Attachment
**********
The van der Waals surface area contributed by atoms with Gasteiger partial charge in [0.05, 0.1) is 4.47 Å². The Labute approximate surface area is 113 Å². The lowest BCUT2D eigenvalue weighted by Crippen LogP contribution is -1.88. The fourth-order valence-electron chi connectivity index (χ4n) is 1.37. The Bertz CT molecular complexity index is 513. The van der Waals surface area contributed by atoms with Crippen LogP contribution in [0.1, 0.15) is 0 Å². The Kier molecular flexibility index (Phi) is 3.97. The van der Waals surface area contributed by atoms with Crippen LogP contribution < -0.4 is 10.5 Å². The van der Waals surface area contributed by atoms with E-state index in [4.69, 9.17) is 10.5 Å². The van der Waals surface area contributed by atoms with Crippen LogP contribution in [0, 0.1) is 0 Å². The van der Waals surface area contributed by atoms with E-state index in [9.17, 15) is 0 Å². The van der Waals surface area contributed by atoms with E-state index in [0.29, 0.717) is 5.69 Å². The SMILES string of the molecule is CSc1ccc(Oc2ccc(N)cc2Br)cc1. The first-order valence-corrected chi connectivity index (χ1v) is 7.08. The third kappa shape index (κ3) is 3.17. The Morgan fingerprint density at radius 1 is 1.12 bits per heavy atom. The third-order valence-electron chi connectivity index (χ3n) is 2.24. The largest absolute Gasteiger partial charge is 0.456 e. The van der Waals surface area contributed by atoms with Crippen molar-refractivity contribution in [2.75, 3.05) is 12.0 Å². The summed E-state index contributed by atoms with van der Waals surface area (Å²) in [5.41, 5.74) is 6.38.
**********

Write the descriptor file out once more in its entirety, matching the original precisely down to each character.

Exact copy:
The van der Waals surface area contributed by atoms with Gasteiger partial charge in [0.05, 0.1) is 4.47 Å². The Labute approximate surface area is 113 Å². The lowest BCUT2D eigenvalue weighted by Crippen LogP contribution is -1.88. The fourth-order valence-electron chi connectivity index (χ4n) is 1.37. The Bertz CT molecular complexity index is 513. The van der Waals surface area contributed by atoms with Crippen LogP contribution in [0.1, 0.15) is 0 Å². The Kier molecular flexibility index (Phi) is 3.97. The van der Waals surface area contributed by atoms with Crippen LogP contribution < -0.4 is 10.5 Å². The van der Waals surface area contributed by atoms with E-state index in [4.69, 9.17) is 10.5 Å². The van der Waals surface area contributed by atoms with Crippen LogP contribution in [0, 0.1) is 0 Å². The van der Waals surface area contributed by atoms with E-state index in [9.17, 15) is 0 Å². The van der Waals surface area contributed by atoms with E-state index in [0.29, 0.717) is 5.69 Å². The SMILES string of the molecule is CSc1ccc(Oc2ccc(N)cc2Br)cc1. The first-order valence-corrected chi connectivity index (χ1v) is 7.08. The third kappa shape index (κ3) is 3.17. The Morgan fingerprint density at radius 1 is 1.12 bits per heavy atom. The third-order valence-electron chi connectivity index (χ3n) is 2.24. The largest absolute Gasteiger partial charge is 0.456 e. The van der Waals surface area contributed by atoms with Crippen molar-refractivity contribution in [2.75, 3.05) is 12.0 Å². The summed E-state index contributed by atoms with van der Waals surface area (Å²) in [5.41, 5.74) is 6.38.